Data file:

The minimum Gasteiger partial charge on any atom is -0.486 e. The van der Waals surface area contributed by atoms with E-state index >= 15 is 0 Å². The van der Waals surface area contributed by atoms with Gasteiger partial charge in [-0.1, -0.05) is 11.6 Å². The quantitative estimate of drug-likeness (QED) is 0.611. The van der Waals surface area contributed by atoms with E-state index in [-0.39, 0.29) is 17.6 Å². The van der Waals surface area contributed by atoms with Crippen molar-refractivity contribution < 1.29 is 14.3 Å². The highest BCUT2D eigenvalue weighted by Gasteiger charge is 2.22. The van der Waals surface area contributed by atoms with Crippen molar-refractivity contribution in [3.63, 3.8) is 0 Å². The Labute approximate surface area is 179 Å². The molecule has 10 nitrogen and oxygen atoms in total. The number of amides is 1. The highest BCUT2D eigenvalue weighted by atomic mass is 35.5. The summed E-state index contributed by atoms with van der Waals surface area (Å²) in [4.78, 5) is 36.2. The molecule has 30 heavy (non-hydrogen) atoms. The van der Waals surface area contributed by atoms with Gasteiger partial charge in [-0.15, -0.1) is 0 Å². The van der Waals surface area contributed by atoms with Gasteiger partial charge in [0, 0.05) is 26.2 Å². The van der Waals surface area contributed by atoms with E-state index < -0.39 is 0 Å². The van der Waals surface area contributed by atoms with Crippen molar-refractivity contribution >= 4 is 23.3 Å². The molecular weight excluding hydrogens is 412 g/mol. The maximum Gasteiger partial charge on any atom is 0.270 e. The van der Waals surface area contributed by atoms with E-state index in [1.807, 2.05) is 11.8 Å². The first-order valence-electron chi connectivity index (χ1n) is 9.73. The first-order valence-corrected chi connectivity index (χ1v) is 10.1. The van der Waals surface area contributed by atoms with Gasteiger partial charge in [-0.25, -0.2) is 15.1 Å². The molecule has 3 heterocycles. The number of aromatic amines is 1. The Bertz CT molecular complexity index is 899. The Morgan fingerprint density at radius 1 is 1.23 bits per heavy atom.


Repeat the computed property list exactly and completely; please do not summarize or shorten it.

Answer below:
The minimum Gasteiger partial charge on any atom is -0.486 e. The van der Waals surface area contributed by atoms with E-state index >= 15 is 0 Å². The van der Waals surface area contributed by atoms with Gasteiger partial charge in [-0.1, -0.05) is 11.6 Å². The quantitative estimate of drug-likeness (QED) is 0.611. The van der Waals surface area contributed by atoms with E-state index in [-0.39, 0.29) is 17.6 Å². The van der Waals surface area contributed by atoms with Crippen molar-refractivity contribution < 1.29 is 14.3 Å². The highest BCUT2D eigenvalue weighted by Gasteiger charge is 2.22. The van der Waals surface area contributed by atoms with Crippen molar-refractivity contribution in [3.63, 3.8) is 0 Å². The Labute approximate surface area is 179 Å². The molecule has 10 nitrogen and oxygen atoms in total. The number of amides is 1. The highest BCUT2D eigenvalue weighted by atomic mass is 35.5. The summed E-state index contributed by atoms with van der Waals surface area (Å²) in [4.78, 5) is 36.2. The molecule has 30 heavy (non-hydrogen) atoms. The van der Waals surface area contributed by atoms with Gasteiger partial charge in [-0.15, -0.1) is 0 Å². The van der Waals surface area contributed by atoms with Gasteiger partial charge in [0, 0.05) is 26.2 Å². The van der Waals surface area contributed by atoms with E-state index < -0.39 is 0 Å². The van der Waals surface area contributed by atoms with Crippen molar-refractivity contribution >= 4 is 23.3 Å². The molecular weight excluding hydrogens is 412 g/mol. The maximum Gasteiger partial charge on any atom is 0.270 e. The van der Waals surface area contributed by atoms with E-state index in [1.807, 2.05) is 11.8 Å². The first-order valence-electron chi connectivity index (χ1n) is 9.73. The first-order valence-corrected chi connectivity index (χ1v) is 10.1. The van der Waals surface area contributed by atoms with Gasteiger partial charge in [-0.25, -0.2) is 15.1 Å². The molecule has 3 heterocycles. The number of aromatic amines is 1. The Bertz CT molecular complexity index is 899. The Morgan fingerprint density at radius 1 is 1.23 bits per heavy atom.